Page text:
4 There are some great beach hotels to check out. Ras Al Khaimah is one of the most relaxed places to be in the UAE at this time of year, and DoubleTree by Hilton Resort & Spa Marjan Island is a great place to while away a weekend or cheeky mid-week break, with prices starting from Dhs560 per room per night. A 650-metre private beach offers heaps of watersports, while there’s also volleyball, badminton, tennis and more, plus a whopping seven restaurants and bars. Marjan Island Boulevard, Ras Al Khaimah, www.doubletree3.hilton.com (07 203 0000).
5 Beach not your bag? Gaze out over Ras Al Khaimah’s beautiful terracotta-hued dunes from across your own private pool at Banyan Tree Al Wadi, and check a real bucket list break off your UAE to-do list. The super secluded resort features stunning private villas, ranging from the one-bedroom apartment-sized Al Rimal Deluxe (prices start from Dhs2,056.50 per room per night) to the jaw-dropping Al Sahari Tented Pool Villa, large enough to host a whole family. Activities include private dinners with butler service atop the Safran Tower, horse riding, sunrise and sunset yoga and much more. Al Mazraa, Wadi Khadija, Ras Al Khaimah, www.banyantree.com (07 206 7777).
6 There are some incredible historical sites – including the stunning Jazirat Al Hamra, which is one of the oldest sites in the country. Inhabited constantly from the 16th century until around 40 years ago, forts, schools, mosques and many buildings still stand. Also check out the National Museum of Ras Al Khaimah, part of an old fort, for an insight into the many different tribes who have called the emirate home, from date farmers to the desert community to the people of the region’s mountains. Ras Al Khaimah Old City, www.rakheritage.rak.ae (07 233 3411).
7 You can try a number of unique watersports – including, but by no means limited to, the microlight boat contraption operated by RAK’s Flyfish. Take off from the sea and explore the emirate’s coast from the skies, before cruising back down to land back on the waves – it’s the perfect early morning or sunset activity (though sadly, only for those weighing less than 85kg). Dhs400 per person. Marjan Island Resort and Spa, Marjan Island, Ras Al Khaimah, www.facebook.com/flyfishwatersport (055 742 7524).
8 It’s the perfect place to try traditional sports such as falconry, archery and horse riding. Ras Al Khaimah Equestrian and Adventures Club (056 706 4774) offers riding and lessons, and has a swimming pool you can cool off in after. Over at Banyan Tree Al Wadi (07 206 7777), watch and take part in demonstrations by falcons, hawks, kestrels owls and eagles, or see just how nifty you are with a bow and arrow.
9 It serves the UAE’s only dry-aged steak. Head to the Lexington Grill at Waldorf Astoria Ras Al Khaimah (07 203 5555), where award-winning chef Lij Heron uses a special age-drying facility to hang his steaks for between three and four weeks to intensify the flavour. We think we need to try this one out for ourselves (for research purposes, obviously).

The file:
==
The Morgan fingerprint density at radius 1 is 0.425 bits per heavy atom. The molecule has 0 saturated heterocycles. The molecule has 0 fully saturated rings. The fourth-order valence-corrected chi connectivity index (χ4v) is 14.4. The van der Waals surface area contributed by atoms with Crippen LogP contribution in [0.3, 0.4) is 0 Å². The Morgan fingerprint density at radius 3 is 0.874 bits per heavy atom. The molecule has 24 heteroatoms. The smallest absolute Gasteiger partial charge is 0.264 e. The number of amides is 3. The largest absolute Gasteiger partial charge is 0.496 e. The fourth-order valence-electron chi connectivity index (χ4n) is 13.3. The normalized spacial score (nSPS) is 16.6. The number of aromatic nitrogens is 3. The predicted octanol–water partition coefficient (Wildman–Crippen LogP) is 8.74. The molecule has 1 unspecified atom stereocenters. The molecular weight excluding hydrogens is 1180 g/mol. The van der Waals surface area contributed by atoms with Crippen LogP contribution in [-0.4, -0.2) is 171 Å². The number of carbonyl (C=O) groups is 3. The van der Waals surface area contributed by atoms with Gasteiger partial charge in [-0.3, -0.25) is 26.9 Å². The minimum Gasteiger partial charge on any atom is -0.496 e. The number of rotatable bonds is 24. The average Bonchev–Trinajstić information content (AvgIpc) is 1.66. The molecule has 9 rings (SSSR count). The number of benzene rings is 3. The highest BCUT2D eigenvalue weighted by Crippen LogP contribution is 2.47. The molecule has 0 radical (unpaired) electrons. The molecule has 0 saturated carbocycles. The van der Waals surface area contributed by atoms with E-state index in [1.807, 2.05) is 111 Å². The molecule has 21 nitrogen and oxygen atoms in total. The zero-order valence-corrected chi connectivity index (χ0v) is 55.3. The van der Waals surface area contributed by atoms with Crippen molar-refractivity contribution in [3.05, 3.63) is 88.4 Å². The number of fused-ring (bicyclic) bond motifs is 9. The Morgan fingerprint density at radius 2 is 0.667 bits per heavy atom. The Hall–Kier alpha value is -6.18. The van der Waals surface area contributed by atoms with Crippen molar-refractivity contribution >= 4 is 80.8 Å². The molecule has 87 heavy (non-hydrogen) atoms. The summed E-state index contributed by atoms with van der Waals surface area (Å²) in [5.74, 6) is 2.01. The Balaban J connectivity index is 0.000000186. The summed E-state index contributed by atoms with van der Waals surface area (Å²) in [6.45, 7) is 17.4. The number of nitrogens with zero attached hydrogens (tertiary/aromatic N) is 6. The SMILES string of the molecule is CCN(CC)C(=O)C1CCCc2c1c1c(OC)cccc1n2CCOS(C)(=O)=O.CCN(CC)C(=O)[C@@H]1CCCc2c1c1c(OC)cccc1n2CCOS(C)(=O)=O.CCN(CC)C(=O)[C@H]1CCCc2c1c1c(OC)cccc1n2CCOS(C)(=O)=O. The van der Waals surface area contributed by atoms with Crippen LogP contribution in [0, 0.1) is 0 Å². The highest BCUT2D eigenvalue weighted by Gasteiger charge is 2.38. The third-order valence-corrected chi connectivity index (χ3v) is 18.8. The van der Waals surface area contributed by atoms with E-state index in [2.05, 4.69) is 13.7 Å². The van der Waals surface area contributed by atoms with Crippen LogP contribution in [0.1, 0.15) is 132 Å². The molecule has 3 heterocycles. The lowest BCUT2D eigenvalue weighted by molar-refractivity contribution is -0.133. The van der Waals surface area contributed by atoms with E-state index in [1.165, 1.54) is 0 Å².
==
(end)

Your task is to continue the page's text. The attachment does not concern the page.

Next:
10 Because if it’s summer and you’ve no chance of a real holiday in cooler, stranger climes, you owe it to your health to hit the road instead of vegetating on your couch. A 2009 study by Canadian researchers Joudrey and Wallace found that active leisure pursuits and taking holidays helped reduce job stress in a sample of almost 900 lawyers. Case closed.
Often overlooked, Sharjah has a rich legacy of arts, heritage and culture. Home to 17 first-class museums, packed with art, treasures and artefacts from Islamic culture and history, they look in depth at the heritage of Sharjah to the wider region along with archaeology, science, children’s learning and natural history.
Under the leadership and patronage of His Highness Dr. Sheikh Sultan bin Mohammed Al Qasimi, Ruler of Sharjah and Member of the Supreme Council, the Sharjah Museums Department was established in 2006 to oversee and link the current and future museums of Sharjah. The Museum’s aim is, through its facilities, exhibitions, and programmes, to encourage and support learning, research and community outreach. This March, the Museums Department is hosting weekly events for adults, children and families.
Sat 12 March: Renovating Historical Dhows
Learn about the various techniques in renovating wooden boats in the past, a gallery-talk led by UAE artist and critic Ali Al Abdan. 11am at Sharjah Maritime Museum
Sat 26 March: Meet the Curator
This event gives visitors a regular opportunity to learn more about the objects and themes presented at the Sharjah Museum of Islamic Civilization with the help of museum-based and invited experts. Today’s event is an ‘Interactive Illumination’ workshop in conjunction with the ‘Salar Jung’ exhibition with Dr Fatma Hasan of Sharjah University, 11am at Sharjah Museum of Islamic Civilization. 6pm at Sharjah Art Museum, evening walking tour of Sharjah Biennial 10 by Sharjah Art Foundation.
Sat 12 March: Sculpture
Create an art piece that transmits lights through patterns inspired by the building of Sharjah Art Museum. 11am, Sharjah Art Museum
Sat 19 March: Treasure Map
Find jewellery and enjoy creating it in groups. 11am, Sharjah Archaeology Museum
Sat 26 March: Climate Guide book
Observe the weather and write your observations in your own climate guide book. 11am, Al Mahatta Museum